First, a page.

There was illegal mining in the Triveni Sangam and I could not believe my eyes. Who could do something like this? The sangam or confluence has a special place in my mind as I had grown up visiting this place regularly since childhood. Many families like mine have spent long hours in the area during festivals and recreational trips. But the sangam is not just a tourist or cultural attraction. It is a unique hydrological occurrence where three rivers--the Hiren, the Kapil and the Saraswati--are known to meet before they flow into the Arabian Sea.
Till about 10 years ago, this confluence was rich in biodiversity. A wide array of birds including flamingos perched on undulating sandbars in this coastal riverbed. It was a visual treat and a way of life for several of us growing up in rural areas of Gir Somnath district of Gujarat.
But a year and a half ago, when I visited the place, it seemed unrecognisable. The place had changed and several locally powerful people were responsible for it. I was told that the local mafia was soaking up all the sand and destroying the diversity of the Triveni Sangam. The same place, which gave me utmost joy, was a reason for sadness. But I was not clear on how and when this had begun and what can be done about it.
An equally bigger question for me was whether this was just my nostalgia or was this extraction of sand creating problems for people living nearby?
Understanding the problem
It was in 2015 that I had begun working with the Centre for Policy Research (CPR) and Namati on their collaborative work to achieve environmental justice (EJ). Triveni Sangam was destined to be one of my first cases as part of this work. We were looking for impacts that people of the area were facing and understand if there was a violation of law involved. Further, if this violation were addressed, would the issue be solved?
As I began enquiring, it came to light that approximately 200 people, especially from the fishing community, were being directly impacted by this activity. Since large rocks and sand were being removed, it was causing sea erosion resulting in less space for fishing shelters.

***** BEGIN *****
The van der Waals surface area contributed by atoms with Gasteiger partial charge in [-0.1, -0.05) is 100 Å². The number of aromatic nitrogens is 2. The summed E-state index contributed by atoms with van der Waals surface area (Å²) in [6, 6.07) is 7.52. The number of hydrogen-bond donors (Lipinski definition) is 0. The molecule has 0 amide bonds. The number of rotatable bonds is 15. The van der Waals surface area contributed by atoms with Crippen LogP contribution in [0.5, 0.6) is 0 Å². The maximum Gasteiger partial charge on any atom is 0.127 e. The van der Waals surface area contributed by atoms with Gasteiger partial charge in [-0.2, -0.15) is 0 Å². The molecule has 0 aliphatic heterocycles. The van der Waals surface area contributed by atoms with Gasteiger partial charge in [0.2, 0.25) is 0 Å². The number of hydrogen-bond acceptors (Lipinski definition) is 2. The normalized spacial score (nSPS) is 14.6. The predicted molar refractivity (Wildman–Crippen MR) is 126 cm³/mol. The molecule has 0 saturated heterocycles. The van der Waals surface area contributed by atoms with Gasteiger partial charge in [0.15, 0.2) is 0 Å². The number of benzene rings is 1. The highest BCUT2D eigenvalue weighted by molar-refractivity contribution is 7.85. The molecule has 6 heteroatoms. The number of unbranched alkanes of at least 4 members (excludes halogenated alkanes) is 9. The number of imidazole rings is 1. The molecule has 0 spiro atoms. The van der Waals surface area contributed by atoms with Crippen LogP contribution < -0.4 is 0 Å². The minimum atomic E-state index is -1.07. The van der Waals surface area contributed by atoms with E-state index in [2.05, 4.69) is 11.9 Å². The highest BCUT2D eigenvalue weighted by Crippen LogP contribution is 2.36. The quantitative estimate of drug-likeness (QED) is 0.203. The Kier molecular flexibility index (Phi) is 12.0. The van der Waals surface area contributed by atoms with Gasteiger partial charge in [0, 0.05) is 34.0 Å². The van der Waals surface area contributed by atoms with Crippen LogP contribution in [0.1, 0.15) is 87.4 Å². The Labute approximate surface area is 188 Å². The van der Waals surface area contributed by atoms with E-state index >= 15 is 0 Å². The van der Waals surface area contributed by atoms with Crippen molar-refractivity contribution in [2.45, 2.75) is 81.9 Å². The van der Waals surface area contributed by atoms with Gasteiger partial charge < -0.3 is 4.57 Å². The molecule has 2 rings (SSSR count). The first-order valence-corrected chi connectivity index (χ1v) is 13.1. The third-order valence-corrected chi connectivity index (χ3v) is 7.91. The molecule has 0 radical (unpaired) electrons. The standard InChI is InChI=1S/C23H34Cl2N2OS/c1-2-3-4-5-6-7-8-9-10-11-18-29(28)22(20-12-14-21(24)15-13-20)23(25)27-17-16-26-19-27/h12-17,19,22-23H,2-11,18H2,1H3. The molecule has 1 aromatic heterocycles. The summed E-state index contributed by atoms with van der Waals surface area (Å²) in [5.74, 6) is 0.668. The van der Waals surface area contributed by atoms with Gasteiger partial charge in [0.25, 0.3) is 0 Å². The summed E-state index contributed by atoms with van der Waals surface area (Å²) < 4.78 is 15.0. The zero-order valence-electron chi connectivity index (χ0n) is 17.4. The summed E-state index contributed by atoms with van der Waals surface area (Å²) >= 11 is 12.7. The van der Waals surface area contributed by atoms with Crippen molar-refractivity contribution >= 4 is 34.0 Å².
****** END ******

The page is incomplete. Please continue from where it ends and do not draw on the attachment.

Even before I could start working, one of the local residents called me to complain about the “sand mining issue”. This was only the beginning of the long story that followed. Ironically after enthusiastically showing me around once and promising to work together, he did not show up again. That pushed me to connect with the fishing village along the banks.
Was it legal?
I only knew a few laws around sand mining and one of them was the Coastal Regulation Zone (CRZ) notification, 2011. Prohibited activities within the CRZ, i.e. 500 meters from the High Tide Line (HTL), include mining of sand and rocks (except those rare minerals not found outside this regulated zone) as well as the exploration of oil and natural gas. As per this law, extraction happening at the river bed at the Triveni Sangam was illegal.
Once I collected some evidence, especially the visual images of the damage to the riverbed, I reached out to the District Level Coastal Committee (DLCC) mandatory under the CRZ, 2011. Following efforts of some of my colleagues in the EJ program and the initiative of the Coastal Zone Management Authority (CZMA), I realised the DLCCs in Gujarat have several powers including monitoring violations of the CRZ law and bringing it to the attention of the CZMA. This has been clarified in the Gujarat CZMA circular no. ENV-10-2011-800-E dated October 14, 2013.
It was in the course of this work that I also realised that the introduction of the DLCC clause into the law was one of the most significant changes to the coastal regulation back in 2011. It was a result of several fishing communities and their unions pushing for decentralised decision-making on the coasts. But a mere mention in the law was not enough and the committees had a long way to go in being effective. But it certainly seemed like a tool the affected people could use to both activate the DLCC for action.
What did we do?
Together with the villagers of the Khorava village adjoining the Sangam, we wrote to the district collector who was also the chairman of DLCC on July 3, 2015. But no action was taken. Perhaps, the collector didn’t do any work for the local people because he didn’t want to stay in the local area, we thought.
Saving the Triveni Sangam was important to all of us involved. So we had to follow up regularly. I contacted other local people again on March 14, 2016, when the issue persisted. We once again approached the collector. In their letter, the small fishermen living near the area urged him to “stop the mining of the Triveni Sangam to keep the community alive".
This time around there was action and we had collectively pushed him to end illegal sand extraction from the riverbed. Within 10 days, on March 25, he personally visited the area and removed the access road, which was being used to extract material from the river bed.
A systematic method, which included evidence, persistent follow up, use of law and a clearly articulated demand seemed to have worked. Today, sand mining has stopped and we are slowly seeing the Triveni Sangam coming back to life. While some of us have found our memories again, others have gained faith in working together to find solutions.
The author is working with the Centre for Policy Research-Namati Environmental Justice program as an environmental legal coordinator in the Saurashtra coast since 2014.